animal, began to talk to the dog.
"I think that after I finish these
plants, I'm going to go to the grocery store, Martha. We
need some wine and maybe a nice steak for dinner for tomorrow night when Tim gets home.
He said he had something special to talk to me about, and I think I know what it is." Andrea
finished watering the first group of plants and began moving closer to the edge of the deck.
Martha raised her head and cocked it to one side. Thus encouraged, Andrea continued to
"I think you're going to be seeing
a lot more of me after tomorrow, Martha. I think that
Tim wants to talk to me about moving in here — won't that be great?" In her enthusiasm,
Andrea rocked the metal stepstool; causing the sun to bounce off the side bar. Martha's eyes
narrowed as the glare bounced around the deck.
Andrea steadied the stool. "Jeez, I'm
such a klutz sometimes. Anyway, this is going to
be terrific, Martha." She laughed again. "I guess you're going to have to learn how to share
Tim with another woman, huh?"
Andrea was redecorating Tim's house
in her mind as she dragged the stepladder until it
stood under the flowerpots closest to the end of the porch. A few feet away, Martha rose and
padded silently across until she was standing next to the stool. She stood at the foot of the
stepstool and jumped, pushing her forepaws violently against Andrea's leg.
Andrea felt a sudden drop in the pit
of her stomach; she equated the feeling with the loss
of her footing. As she felt the stepstool go out from under her, she instinctively grabbed
for the only available support, the hanging planter. The screw holding the planter to the
wooden beam came flying out with a crack almost as soon as Andrea threw her weight onto
it. She had no time to scream.
Martha sat back on her haunches and
watched Andrea claw at the air as the combined
force of the fall and the pull of the planter sent her careening over the edge of the deck and
onto the ground 18 feet below. Right before she hit the ground, Andrea uttered one short,
powerful scream. The force of her body landing on the ground broke four ribs and both her
legs. The jagged edges of the broken ribs punctured several vital organs. Andrea was
unconscious almost immediately; the internal bleeding didn't kill her for almost an hour.
She wasn't discovered until Mrs. Grayson from the house in the back came out into her yard
to light her barbecue two hours later.
Above, Martha lay on the deck with
her head hanging over the side, napping as Andrea
died. Afterwards, Martha went inside and continued her nap on the bed she shared with
* * *
Two week as after Andrea's funeral,
Tim sat in his office, staring into space.
Outwardly, he looked like a man on the far edge of exhaustion. Inwardly, his mind raced at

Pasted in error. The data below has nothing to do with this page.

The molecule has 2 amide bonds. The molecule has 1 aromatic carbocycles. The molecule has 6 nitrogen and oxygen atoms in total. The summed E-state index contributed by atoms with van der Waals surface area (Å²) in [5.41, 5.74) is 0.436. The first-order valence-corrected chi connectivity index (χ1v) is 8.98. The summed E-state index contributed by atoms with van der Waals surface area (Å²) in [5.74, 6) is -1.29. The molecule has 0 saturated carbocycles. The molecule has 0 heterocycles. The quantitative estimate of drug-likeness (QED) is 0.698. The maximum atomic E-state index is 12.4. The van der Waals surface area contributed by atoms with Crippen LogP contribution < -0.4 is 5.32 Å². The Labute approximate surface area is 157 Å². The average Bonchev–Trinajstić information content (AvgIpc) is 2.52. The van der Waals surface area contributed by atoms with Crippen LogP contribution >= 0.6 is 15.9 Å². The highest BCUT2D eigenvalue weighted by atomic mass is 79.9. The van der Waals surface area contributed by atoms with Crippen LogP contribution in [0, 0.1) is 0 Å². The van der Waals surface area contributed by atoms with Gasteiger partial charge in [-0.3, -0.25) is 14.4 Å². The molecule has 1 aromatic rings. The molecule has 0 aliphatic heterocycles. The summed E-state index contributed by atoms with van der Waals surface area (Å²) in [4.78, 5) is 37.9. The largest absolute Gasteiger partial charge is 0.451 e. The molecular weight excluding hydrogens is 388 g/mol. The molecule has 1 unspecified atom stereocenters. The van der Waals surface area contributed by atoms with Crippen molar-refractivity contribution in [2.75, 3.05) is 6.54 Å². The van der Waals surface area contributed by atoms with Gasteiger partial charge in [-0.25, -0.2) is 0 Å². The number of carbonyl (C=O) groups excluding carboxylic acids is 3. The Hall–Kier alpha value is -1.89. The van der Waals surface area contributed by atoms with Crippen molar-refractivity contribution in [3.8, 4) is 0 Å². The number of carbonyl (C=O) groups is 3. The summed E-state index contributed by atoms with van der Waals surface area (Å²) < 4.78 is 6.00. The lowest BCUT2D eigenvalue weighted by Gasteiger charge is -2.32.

a furious pace. He hadn't really started grieving yet; he knew that. For one thing, there
was the guilt: Andrea had died hours before he was going to call a halt to their relationship;
he had never had a chance to confront her about the phone calls. And he hadn't gotten over
the horror of the whole thing; the bruised and shattered shell that he had to face in the
morgue that weekend, and in the funeral home afterwards. Tim's reverie was interrupted
by the arrival of Joe, carrying an envelope.
"Tim . . . hey, man . . . how're you
doin'?" Joe cocked his head to one side and eyed Tim
speculatively. "You don't look so good. Getting any sleep? You gotta get sleep. Won't do
anybody any good if you start passing out."
Tim tried to rouse himself. "Yeah,
Joe, I'm OK, not great, but OK. What've you got for
me?" He stretched out his hand to take the envelope.
Suddenly, Joe looked uncomfortable;
he ducked to avoid meeting Tim's eye. "Well, it's . .
. well, I've got . . . ."
Tim was suddenly exhausted. "Just say it, Joe. I've got to get out of here."
Joe sighed. "OK, OK. I'm not sure I
should do this, but I thought you'd want to know,
even though . . . . . Well, here: We finally got the results of the trace we put on your
phone. We tracked thirty of them."
"And there were no calls. None."
"That's impossible. You heard the messages.
And besides, the answering machine gave
the dates and times of the calls." Tim took a deep breath. "Damn it, Joe, you heard the
"Hold on," Joe replied. "I didn't say
there were no messages; only that there were no
calls." At Tim's puzzled look, Joe continued. "The messages were left on your machine by
someone in your house. All the messages were left at times that you were out of the house,
based on the schedule you gave me."
"Well, at least that lets me out as
a psycho who was calling himself." He paused and
sighed. "Thanks, Joe, I appreciate you checking this out for me." He gestured to the phone,
and then almost defiantly dialed his home number.
"At least I don't have to be afraid
to check my machine anymore," he said to Joe as he
punched in his code. "Poor Andrea, she was much more screwed up than . . . ."
Tim's voice trailed off as he stared
at Joe. He held the receiver away from him as if it
had suddenly turned into a snake. He forced his now-shaking fingers to punch the speaker
button on the phone: The insistent and familiar sounds of heavy, female breathing, so
intense that it was a panting sound, filled the room.
Story copyright 1994 by Kate Tana